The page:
Dear Jon – A Letter I Never Wrote

I can only speak for myself; I wasn’t there for Jon’s childhood and it wouldn’t be fair for me to comment on it. From my experience of him before he left, he seemed like an angry teenager. More than just the normal angst, he seemed to have so much misplaced anger. When he left, he seemed to think that everyone would be better in Aus, and that his dad would be different.

 

In theory, this is when he should have realised that wasn’t the case. It’s when he should have come to terms with his anger at his dad for leaving him, and worked out that he hadn’t had such a bad life after all. It should have been when he realised that things are never perfect but he had a loving home to come back to.

 

But he didn’t. He came back and his conclusion was that everyone was shit, everything was out to get him. He was self centred and paranoid but we could forgive it, because he was young and he was doing enough drugs that it was understandable. You helped him get cleaned up, and it looked like he might change.

 

But he didn’t, and he hasn’t. And that’s the fundamental problem. With Helen, she went through a difficult time, but now she’s coming through it. She changed into someone who wasn’t ideal, but it was an evolution. God knows I can relate: it’s not as if I wasn’t insufferable for a while. But we were changing. That’s what worries me about Jon. When you say his situation aloud, you see how ridiculous it is. He’s been off travelling and dodging his responsibility, and now he’s got his gf pregnant. They’ve moved back into her parent’s house. His response is to buy an XBox and a guitar. He won’t think about anyone else but himself. He’s a teenager in all but name.

 

He has the same sense of entitlement, the same lack of empathy, the same feeling that everyone owes him something. He’s the eternal victim: bad things always happen to him and not because of him. This terrible childhood he has is ever so convenient, because it means he didn’t fuck up, you did. Nothing is his fault, it’s yours. Never mind that he left home 15 years ago, and has had plenty of time to live a better life. Aus was his dad’s fault, and then coming back was your fault again, and then ireland was w/e his first gf’s name was, then it was triona’s fault etc etc. The list goes on and on. Funnily enough, through 15 years of cockups, it was never once his fault.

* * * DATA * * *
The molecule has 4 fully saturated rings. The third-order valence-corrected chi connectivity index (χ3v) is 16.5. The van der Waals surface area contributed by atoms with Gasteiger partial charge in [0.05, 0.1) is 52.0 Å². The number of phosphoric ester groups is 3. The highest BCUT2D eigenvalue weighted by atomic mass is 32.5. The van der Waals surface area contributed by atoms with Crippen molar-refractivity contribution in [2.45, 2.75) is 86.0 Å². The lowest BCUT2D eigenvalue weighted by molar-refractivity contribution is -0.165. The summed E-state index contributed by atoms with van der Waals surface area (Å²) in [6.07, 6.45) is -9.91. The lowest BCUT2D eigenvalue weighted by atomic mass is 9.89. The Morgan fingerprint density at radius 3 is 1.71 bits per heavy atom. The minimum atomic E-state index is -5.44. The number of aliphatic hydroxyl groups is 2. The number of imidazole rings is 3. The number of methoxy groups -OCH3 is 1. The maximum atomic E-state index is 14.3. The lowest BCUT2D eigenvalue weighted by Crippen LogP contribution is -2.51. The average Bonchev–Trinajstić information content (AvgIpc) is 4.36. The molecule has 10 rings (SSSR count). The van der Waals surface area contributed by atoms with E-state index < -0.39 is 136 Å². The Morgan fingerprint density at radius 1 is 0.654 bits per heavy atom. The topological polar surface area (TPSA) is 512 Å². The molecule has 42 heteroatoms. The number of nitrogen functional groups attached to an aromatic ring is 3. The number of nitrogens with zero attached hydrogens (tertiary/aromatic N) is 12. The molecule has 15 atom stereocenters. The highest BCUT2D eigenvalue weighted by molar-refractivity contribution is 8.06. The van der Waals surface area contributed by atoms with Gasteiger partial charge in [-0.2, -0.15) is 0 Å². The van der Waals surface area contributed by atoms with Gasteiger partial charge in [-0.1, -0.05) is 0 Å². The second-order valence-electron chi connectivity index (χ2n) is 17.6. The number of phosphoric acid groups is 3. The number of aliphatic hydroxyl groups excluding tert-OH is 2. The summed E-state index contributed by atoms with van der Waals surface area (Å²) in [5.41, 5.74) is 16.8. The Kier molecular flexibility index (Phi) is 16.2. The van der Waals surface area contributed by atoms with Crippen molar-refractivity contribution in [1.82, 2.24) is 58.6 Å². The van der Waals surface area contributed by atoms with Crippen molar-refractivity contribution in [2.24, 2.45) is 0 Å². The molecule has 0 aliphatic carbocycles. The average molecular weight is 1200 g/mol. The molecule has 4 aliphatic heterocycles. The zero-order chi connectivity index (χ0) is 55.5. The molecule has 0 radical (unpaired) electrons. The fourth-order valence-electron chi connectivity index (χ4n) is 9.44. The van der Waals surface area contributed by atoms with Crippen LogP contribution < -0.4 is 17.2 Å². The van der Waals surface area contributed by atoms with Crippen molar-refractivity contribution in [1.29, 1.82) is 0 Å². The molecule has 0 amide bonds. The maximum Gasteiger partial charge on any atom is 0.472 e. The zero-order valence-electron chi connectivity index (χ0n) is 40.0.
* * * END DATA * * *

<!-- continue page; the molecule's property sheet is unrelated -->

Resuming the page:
The thing you have to remember is that people make their own decisions. You could have been absolutely perfect to him all this time, done everything in an absolutely ideal way, and it still all comes down to his own decisions. It’s not your fault that he won’t learn, or make the right choices. So don’t let his mistakes make you think that he is right when he criticises you as a parent; they don’t proof his deluded fantasy. Even people from the worst upbringings can become incredible people, and those from the best can simply fail to grow up. Part of being a good parent is letting your children become their own people, for better or for worse.

 

I can’t say for sure if you were a great parent to him or not. Everything I’ve seen makes me think that you were, and that he is distorting the past. What I can say for sure is that you were a great parent to me. I couldn’t have asked for a better mum, no one could. Whenever I needed you, you were there. A lesser mother would have been discouraged when I struggled at school, or when I let my laziness dominate my life. They would have given up when I refused to put anything back in, and put all your work to waste so often. They would have looked at the surly, arrogant son in front of them and despaired. They would have put in 60% of their effort and worried about themselves.

 

You never did. You always gave everything for me. You made so many sacrifices to make sure I had what I needed and that I had the best life that I could. I can’t imagine how exhausting it must have been, and how much you gave up. I’ve always had a loving, caring, devoted parent to turn to and I am eternally grateful. I could go on and on about it, but I think you know already. You know that you were a fantastic mother, and that you gave it your all.

 

So I’ll just say you this: the best thing you ever gave me was something: choice. There were times where you could have taken the easy route and simply made me do things, but you didn’t. You let me make my own choices and my own mistakes, gave me room to grow into a person. You gave me a life and an attitude where I could control my own destiny. It’s one that let me strive, and although I didn’t always make the most of those opportunities, I don’t think I would be taking them now if it wasn’t for you.

 

If you’re proud of who I am and have the potential to become, please know that you’ve played a huge part in creating that person. Wherever I go, whoever I meet and whatever I do, no one will ever have as much of an impact on me as you have done and I feel blessed to have had your love and support.

 


May 16, 2018

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